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TASMANIAN COUNTRY, Friday, April 17, 2015 07
to help beat
THE cooler months of autumn
and winter present an ideal
window of opportunity to wipe
out the emerging threat of
myrtle rust across the state, ac-
cording to Biosecurity Tas-
mania’s chief plant health
manager Andrew Bishop.
He said that since the fun-
gal disease reared its head in
the state about two months
ago, 430 properties had been
inspected, revealing 44 prem-
ises with infected plants.
Mr Bishop said after a
steady stream of calls to the
Biosecurity Tasmania hotline
all affected properties had
been treated, and there was an
ongoing focus on identifying
“The premises identified
have been a mixture of nurser-
ies and private residences,” he
“The fungus produces
spores, and our biggest issue is
that they are going to become
airborne, so we are treating it
with an adhesive to fix it in
place during removal.
“While a lot of the calls
coming in are producing nega-
tive test results, the fact that
people are using the hotline
makes us happy, and we would
rather go out and check some-
thing that turns out not to be
myrtle rust than it not be re-
Mr Bishop said that so far
most incidents had involved
Lophomyrtus varieties and
more recently Chilean guavas
affected by cross-contami-
nation in nurseries.
“At this stage we have had
no detections in the bush or
among native species, which is
a real positive and gives us
hope,” Mr Bishop said.
“And the timing of all this
does give us an advantage in
the eradication program,
because if we were at the other
end of the season this could be
getting away from us and be
almost impossible to catch.
“But the colder tempera-
tures do put a stop to it, and
while spores do survive on in-
fected plants over a number of
months, winter gives us the op-
portunity to catch up and get
on top of it.”
Phone the Biosecurity Tas-
mania hotline 6165 3785 or
visit dpipwe.tas.gov.au for
RURAL Youth state president and former
young farmer of the year winner Prue
Dennis is heading to Britain tomorrow for
a study tour.
“It’s going to be epic, it’s exciting but I
am a bit nervous because I have never
been outside of Australia,” Ms Dennis said
before her six-week Rural Youth tour.
“I am going with an open mind to
absorb what I learn from the trip.”
A member of the Westmorland club,
the 23-year-old from Cressy is a on a
trajectory to excellence in the rural sector.
Ms Dennis won Rural Youth’s young
farmer of the year title in 2014 and took
over the state presidency from Simone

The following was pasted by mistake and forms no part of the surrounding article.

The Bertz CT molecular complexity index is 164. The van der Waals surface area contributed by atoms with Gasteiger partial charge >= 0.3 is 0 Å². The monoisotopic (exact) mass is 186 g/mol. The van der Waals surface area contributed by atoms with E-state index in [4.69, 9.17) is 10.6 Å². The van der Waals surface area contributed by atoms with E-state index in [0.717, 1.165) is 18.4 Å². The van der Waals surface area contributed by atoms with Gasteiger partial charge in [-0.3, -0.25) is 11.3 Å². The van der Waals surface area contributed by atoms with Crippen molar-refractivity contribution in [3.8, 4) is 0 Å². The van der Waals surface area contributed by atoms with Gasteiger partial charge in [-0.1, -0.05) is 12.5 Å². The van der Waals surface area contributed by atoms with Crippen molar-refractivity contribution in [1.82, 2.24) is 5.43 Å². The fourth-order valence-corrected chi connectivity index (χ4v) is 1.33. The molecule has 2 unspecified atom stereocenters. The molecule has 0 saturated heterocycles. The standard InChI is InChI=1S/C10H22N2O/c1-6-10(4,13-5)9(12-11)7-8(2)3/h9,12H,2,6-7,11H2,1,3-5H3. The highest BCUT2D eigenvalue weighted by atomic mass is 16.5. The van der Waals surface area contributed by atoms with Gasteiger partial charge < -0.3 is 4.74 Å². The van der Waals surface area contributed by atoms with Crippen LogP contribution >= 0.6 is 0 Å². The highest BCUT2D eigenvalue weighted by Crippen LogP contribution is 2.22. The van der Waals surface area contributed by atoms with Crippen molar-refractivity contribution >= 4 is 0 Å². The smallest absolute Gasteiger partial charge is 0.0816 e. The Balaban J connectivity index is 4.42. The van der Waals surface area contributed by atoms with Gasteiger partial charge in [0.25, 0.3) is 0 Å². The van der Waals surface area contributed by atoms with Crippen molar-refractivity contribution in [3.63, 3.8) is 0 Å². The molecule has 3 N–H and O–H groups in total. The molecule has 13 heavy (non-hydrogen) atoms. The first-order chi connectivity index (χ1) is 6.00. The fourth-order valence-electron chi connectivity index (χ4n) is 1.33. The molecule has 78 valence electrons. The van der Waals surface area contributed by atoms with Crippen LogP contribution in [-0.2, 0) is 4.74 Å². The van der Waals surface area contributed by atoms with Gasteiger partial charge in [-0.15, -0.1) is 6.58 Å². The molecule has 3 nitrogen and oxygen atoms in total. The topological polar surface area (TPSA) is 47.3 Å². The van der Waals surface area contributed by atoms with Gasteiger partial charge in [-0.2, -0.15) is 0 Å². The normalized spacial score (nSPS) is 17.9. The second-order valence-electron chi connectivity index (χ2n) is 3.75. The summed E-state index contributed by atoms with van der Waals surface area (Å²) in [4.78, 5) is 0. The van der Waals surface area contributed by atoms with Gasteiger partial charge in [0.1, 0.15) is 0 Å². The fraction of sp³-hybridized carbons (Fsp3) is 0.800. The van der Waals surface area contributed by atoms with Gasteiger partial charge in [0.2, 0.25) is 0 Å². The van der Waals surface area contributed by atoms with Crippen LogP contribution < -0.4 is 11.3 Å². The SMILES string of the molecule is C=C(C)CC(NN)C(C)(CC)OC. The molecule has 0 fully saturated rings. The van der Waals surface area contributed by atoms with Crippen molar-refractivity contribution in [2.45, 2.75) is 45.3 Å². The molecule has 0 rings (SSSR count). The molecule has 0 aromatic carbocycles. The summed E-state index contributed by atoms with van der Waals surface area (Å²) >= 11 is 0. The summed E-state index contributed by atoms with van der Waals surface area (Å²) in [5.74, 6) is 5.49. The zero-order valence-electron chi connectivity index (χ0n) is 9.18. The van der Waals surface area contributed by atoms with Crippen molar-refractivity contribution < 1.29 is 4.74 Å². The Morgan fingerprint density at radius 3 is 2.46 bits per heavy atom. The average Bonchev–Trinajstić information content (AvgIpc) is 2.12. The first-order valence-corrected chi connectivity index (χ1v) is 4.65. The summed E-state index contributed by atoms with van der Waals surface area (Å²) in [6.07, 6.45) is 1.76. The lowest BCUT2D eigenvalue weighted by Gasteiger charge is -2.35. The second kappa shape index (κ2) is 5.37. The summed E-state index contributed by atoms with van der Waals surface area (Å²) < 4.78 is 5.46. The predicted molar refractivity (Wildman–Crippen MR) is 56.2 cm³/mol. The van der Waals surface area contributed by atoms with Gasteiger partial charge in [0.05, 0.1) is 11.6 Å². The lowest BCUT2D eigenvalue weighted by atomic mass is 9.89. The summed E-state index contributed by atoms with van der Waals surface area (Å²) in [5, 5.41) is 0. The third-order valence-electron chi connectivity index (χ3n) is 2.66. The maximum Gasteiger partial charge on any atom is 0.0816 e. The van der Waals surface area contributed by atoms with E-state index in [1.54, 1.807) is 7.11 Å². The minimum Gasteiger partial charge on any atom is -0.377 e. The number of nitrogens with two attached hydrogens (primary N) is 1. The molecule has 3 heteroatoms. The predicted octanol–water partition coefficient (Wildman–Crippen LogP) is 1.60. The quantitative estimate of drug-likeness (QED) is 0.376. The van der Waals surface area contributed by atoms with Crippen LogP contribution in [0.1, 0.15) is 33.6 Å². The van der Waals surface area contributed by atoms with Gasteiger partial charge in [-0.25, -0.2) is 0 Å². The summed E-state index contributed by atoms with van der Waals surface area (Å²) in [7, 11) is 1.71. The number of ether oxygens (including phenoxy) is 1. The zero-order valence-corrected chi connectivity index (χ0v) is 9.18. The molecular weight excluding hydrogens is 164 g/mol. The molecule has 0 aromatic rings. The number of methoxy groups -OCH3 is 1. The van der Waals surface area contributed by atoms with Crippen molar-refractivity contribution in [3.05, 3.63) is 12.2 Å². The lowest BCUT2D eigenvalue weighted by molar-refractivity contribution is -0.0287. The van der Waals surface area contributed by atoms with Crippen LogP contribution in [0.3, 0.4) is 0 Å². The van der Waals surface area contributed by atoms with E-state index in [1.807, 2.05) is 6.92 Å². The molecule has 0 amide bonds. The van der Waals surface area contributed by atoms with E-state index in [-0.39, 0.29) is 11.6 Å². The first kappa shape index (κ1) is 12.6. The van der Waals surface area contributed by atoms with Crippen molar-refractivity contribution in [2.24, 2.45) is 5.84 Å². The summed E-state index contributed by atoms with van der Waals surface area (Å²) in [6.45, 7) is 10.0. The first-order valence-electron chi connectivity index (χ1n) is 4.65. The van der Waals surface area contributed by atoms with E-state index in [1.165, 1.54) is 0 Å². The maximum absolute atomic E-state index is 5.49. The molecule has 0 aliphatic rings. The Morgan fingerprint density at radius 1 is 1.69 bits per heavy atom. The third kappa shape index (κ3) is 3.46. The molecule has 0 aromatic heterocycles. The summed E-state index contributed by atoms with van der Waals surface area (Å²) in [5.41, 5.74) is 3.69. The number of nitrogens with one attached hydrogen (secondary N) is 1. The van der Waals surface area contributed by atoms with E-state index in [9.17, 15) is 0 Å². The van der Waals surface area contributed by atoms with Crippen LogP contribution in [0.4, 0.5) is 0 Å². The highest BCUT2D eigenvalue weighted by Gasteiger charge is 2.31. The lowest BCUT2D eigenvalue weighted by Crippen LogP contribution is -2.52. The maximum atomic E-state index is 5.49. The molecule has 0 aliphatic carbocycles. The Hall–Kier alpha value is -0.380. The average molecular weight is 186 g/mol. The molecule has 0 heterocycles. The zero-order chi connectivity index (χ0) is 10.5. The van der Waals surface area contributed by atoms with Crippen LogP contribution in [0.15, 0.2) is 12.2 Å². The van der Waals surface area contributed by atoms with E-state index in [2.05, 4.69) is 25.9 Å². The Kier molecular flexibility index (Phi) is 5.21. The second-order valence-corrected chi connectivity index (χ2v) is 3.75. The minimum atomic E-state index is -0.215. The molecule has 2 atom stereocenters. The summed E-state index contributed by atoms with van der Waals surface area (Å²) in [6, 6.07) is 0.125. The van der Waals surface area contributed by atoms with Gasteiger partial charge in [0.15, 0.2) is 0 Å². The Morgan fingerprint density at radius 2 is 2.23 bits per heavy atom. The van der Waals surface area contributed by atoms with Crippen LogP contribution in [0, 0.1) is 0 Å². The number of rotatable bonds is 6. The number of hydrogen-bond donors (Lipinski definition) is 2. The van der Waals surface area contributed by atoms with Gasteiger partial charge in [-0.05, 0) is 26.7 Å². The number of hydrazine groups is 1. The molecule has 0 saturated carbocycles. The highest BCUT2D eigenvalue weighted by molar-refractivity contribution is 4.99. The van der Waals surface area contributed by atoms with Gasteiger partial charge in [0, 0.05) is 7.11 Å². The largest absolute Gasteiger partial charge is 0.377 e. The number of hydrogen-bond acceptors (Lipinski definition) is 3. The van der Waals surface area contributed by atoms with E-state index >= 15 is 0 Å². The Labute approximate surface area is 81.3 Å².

Heyers earlier this year.
Although she will miss Agfest, the
biggest event on the Rural Youth calendar,
she said her strong team could handle any
issues in her absence.
Ms Dennis will be in England for three
weeks and then learn about farming in
Northern Ireland before returning home.
She grew up on the family farm, moved
into rural merchandise with Roberts’
Prospect store and works as an equine nu-
She said her job was varied and gave
her plenty of opportunities to develop
practical solutions to help customers.
“I love problem-solving.”
Tasmanian Country provides $3000
towards the cost of the Rural Youth study
tour. Ms Dennis’ adventure can be
followed on her Facebook page.
We have had no
detections in the
bush or among
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Reducing Risk of Coronar y
Arter y Disease in Families
Study Volunteers Needed
Menzies Institute for Medical Research is conducting a study
on prevention of Coronary Artery Disease in people who have
a family history of this illness.
To qualify for this important study, volunteers must be:
• between 35 and 70 years of age;
• have a family member (parent, grandparent, sibling, aunt, uncle)
who has had a heart attack, stent or heart surgery before the
age of 60; and
• not currently taking a statin drug.
If you are interested and would like further information
please email Menzies.CAUGHT@utas.edu.au or call the study
co-ordinator on 03 6226-4235 and leave your contact details.
Research approved by the Tasmanian Health and Medical
Human Research Ethics Committee
Value Adding in Tasmania
The best poppy crops usually follow
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Your Field Offcer can advise.
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